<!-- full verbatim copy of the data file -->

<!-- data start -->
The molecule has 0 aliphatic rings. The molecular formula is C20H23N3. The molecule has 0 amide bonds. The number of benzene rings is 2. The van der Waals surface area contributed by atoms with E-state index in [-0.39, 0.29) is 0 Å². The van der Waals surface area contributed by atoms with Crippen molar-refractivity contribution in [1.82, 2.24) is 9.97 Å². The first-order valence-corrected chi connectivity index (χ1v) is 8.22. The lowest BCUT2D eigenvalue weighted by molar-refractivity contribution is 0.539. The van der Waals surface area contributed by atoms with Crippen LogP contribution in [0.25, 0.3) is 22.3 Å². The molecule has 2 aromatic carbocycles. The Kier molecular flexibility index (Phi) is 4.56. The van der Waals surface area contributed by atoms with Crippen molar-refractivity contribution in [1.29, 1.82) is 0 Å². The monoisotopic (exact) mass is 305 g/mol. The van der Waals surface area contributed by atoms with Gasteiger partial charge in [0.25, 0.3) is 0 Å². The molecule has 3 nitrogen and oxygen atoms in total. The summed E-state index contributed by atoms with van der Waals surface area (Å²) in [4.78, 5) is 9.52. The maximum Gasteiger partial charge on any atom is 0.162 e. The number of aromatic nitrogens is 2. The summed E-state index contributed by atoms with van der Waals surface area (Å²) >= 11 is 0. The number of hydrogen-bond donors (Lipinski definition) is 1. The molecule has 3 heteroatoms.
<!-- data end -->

The molecule has 0 aliphatic rings. The molecular formula is C20H23N3. The molecule has 0 amide bonds. The number of benzene rings is 2. The van der Waals surface area contributed by atoms with E-state index in [-0.39, 0.29) is 0 Å². The van der Waals surface area contributed by atoms with Crippen molar-refractivity contribution in [1.82, 2.24) is 9.97 Å². The first-order valence-corrected chi connectivity index (χ1v) is 8.22. The lowest BCUT2D eigenvalue weighted by molar-refractivity contribution is 0.539. The van der Waals surface area contributed by atoms with Crippen LogP contribution in [0.25, 0.3) is 22.3 Å². The molecule has 2 aromatic carbocycles. The Kier molecular flexibility index (Phi) is 4.56. The van der Waals surface area contributed by atoms with Crippen molar-refractivity contribution in [1.29, 1.82) is 0 Å². The monoisotopic (exact) mass is 305 g/mol. The van der Waals surface area contributed by atoms with Gasteiger partial charge in [0.25, 0.3) is 0 Å². The molecule has 3 nitrogen and oxygen atoms in total. The summed E-state index contributed by atoms with van der Waals surface area (Å²) in [4.78, 5) is 9.52. The maximum Gasteiger partial charge on any atom is 0.162 e. The number of aromatic nitrogens is 2. The summed E-state index contributed by atoms with van der Waals surface area (Å²) >= 11 is 0. The number of hydrogen-bond donors (Lipinski definition) is 1. The molecule has 3 heteroatoms.